Republicans ramp up minority outreach

Associated Press
FILE - In this Sept. 25, 2011 file photo Nevada Gov. Brian Sandoval speaks during a memorial service in Reno, Nev. Sandoval,  along with New Mexico Gov. Susana Martinez, will head up a new Republican effort to recruit Hispanic and female candidates for state offices across the country. (AP Photo/Kevin Clifford,File)
.

View gallery

Republicans are ramping up their recruitment of minority candidates in an effort to combat the demographic trends that helped hand them stinging losses in November.

Party officials on Wednesday announced the creation of The Future Majority Caucus, a group of Hispanic politicians who will advise the party on its efforts to recruit more state-level minority candidates. The caucus will be co-chaired by New Mexico Gov. Susana Martinez and Nevada Gov. Brian Sandoval.

The Republican State Leadership Committee last cycle launched an effort to recruit more women and minority candidates, but it only netted one Hispanic elected official nationally after November's blowout. Republicans lost big partly because women and minorities are increasingly turning against the GOP.

Ed Gillespie, a veteran GOP strategist who will help lead the recruitment effort, said that's dangerous for both Republicans and the nation. "It's not in the country's interest for one party to take a segment of the population's interest for granted and another to write it off," Gillespie said.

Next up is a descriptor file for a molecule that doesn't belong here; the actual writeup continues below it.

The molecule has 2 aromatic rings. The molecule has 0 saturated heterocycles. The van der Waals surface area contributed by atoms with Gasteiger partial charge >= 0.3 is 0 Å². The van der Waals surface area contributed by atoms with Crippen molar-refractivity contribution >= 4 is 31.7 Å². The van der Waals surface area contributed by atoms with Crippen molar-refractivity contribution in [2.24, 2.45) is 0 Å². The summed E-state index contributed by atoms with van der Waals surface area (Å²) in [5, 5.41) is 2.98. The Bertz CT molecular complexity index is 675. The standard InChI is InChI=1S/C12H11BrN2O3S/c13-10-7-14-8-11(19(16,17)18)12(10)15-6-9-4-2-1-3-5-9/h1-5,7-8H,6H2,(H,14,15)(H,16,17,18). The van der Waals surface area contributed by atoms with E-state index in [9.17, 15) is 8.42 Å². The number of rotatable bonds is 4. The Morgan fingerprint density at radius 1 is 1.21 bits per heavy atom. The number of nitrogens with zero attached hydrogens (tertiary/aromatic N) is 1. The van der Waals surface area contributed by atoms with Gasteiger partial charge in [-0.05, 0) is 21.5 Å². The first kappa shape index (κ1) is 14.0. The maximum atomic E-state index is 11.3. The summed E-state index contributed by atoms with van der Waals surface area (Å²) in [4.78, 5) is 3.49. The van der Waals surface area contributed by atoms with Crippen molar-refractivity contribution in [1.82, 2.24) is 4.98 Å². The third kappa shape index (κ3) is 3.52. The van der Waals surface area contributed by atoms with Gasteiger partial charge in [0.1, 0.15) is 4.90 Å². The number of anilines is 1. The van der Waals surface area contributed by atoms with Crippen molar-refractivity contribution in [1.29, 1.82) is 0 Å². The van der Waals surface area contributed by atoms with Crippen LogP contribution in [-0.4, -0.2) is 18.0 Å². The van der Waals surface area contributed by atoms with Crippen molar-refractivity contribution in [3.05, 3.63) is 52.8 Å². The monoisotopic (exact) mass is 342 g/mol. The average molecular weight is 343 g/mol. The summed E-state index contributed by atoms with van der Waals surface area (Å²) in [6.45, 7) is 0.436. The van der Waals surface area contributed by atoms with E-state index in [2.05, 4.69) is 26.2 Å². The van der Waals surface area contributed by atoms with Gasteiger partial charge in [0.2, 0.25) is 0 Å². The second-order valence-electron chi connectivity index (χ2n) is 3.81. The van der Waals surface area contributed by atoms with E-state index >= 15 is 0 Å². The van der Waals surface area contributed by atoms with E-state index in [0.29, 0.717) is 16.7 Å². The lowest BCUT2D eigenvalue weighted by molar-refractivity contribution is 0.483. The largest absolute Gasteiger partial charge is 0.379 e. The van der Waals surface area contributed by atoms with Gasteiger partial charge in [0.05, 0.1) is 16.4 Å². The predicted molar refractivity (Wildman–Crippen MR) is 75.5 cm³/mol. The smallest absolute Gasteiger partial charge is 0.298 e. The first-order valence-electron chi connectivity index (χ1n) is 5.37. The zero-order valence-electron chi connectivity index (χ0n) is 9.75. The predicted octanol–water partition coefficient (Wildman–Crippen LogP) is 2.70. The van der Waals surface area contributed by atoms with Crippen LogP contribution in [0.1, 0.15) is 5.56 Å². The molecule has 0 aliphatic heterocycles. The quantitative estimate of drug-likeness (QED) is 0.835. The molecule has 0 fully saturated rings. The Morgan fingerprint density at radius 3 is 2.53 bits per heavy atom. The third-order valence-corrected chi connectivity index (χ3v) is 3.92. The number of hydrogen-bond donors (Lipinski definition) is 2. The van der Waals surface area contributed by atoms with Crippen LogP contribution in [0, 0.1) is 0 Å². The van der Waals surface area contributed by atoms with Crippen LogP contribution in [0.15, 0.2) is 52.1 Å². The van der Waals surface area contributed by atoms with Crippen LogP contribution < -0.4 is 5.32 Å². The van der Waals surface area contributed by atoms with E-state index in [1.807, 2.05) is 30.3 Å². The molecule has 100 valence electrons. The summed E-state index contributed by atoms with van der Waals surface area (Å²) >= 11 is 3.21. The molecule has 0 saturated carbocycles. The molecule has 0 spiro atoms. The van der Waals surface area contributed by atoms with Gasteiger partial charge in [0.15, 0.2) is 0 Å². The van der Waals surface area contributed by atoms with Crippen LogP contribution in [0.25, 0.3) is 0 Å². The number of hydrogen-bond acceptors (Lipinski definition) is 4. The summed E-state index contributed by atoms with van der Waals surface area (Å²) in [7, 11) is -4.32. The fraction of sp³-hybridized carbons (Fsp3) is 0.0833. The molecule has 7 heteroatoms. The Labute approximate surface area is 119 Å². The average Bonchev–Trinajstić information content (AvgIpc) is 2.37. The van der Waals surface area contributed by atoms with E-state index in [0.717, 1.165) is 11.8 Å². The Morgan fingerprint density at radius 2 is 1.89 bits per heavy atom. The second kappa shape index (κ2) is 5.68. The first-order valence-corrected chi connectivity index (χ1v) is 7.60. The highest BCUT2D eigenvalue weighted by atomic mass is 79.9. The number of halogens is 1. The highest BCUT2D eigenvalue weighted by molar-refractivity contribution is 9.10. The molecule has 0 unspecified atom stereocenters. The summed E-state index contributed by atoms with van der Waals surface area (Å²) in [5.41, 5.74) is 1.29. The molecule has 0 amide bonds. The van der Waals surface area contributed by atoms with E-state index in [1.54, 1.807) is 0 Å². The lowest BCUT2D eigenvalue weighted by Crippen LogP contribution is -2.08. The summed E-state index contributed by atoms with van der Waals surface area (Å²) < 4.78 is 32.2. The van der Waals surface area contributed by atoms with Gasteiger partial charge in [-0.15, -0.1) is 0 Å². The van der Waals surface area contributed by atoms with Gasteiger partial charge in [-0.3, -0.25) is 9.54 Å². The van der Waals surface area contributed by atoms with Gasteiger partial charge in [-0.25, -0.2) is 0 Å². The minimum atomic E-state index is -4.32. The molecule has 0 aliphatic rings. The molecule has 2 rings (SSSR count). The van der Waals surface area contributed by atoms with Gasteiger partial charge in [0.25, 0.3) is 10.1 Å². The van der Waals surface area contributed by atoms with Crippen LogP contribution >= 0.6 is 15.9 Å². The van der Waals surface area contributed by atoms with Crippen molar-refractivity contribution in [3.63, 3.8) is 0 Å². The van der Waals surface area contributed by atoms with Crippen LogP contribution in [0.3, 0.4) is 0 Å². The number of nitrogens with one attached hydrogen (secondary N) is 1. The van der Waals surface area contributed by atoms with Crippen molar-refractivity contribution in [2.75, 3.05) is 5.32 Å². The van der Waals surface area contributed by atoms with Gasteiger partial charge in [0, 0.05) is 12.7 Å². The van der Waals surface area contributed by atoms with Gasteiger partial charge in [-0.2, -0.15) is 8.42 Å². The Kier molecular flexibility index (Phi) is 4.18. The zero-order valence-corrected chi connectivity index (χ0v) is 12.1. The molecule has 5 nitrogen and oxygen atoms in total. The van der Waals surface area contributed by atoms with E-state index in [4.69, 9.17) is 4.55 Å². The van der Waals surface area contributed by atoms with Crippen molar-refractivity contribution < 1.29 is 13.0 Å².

Martinez and Sandoval are the nation's only two Hispanic governors, running states with large Hispanic populations. Despite the governors' own ethnicity, exit polls showed that the majority of Hispanics in both states voted against them in 2010.

But Martinez said it's important to recruit minority candidates to win votes from diverse populations. "The way for the party to grow again is to elect more women and Hispanics at the local level," she said. "We need to make sure those elected officials look like the community they represent."

Sandoval said the coming immigration debate in Congress is an opportunity for the GOP appeal to Hispanics, who have increasingly trended away from the party as it took a harder line on enforcing immigration laws. Sandoval in 2010 opposed giving illegal immigrants driver's licenses. Now he supports licenses for young immigrants who qualify for temporary legal residency under a program President Obama announced last summer.

"I believe the immigration debate is going to be a strong way to attract more Hispanic candidates," Sandoval said. "I think they are going to want to be part of this immigration debate. I think it is very healthy and it is about time."

___

Follow Nicholas Riccardi on Twitter at https://twitter.com/NickRiccardi

View Comments (77)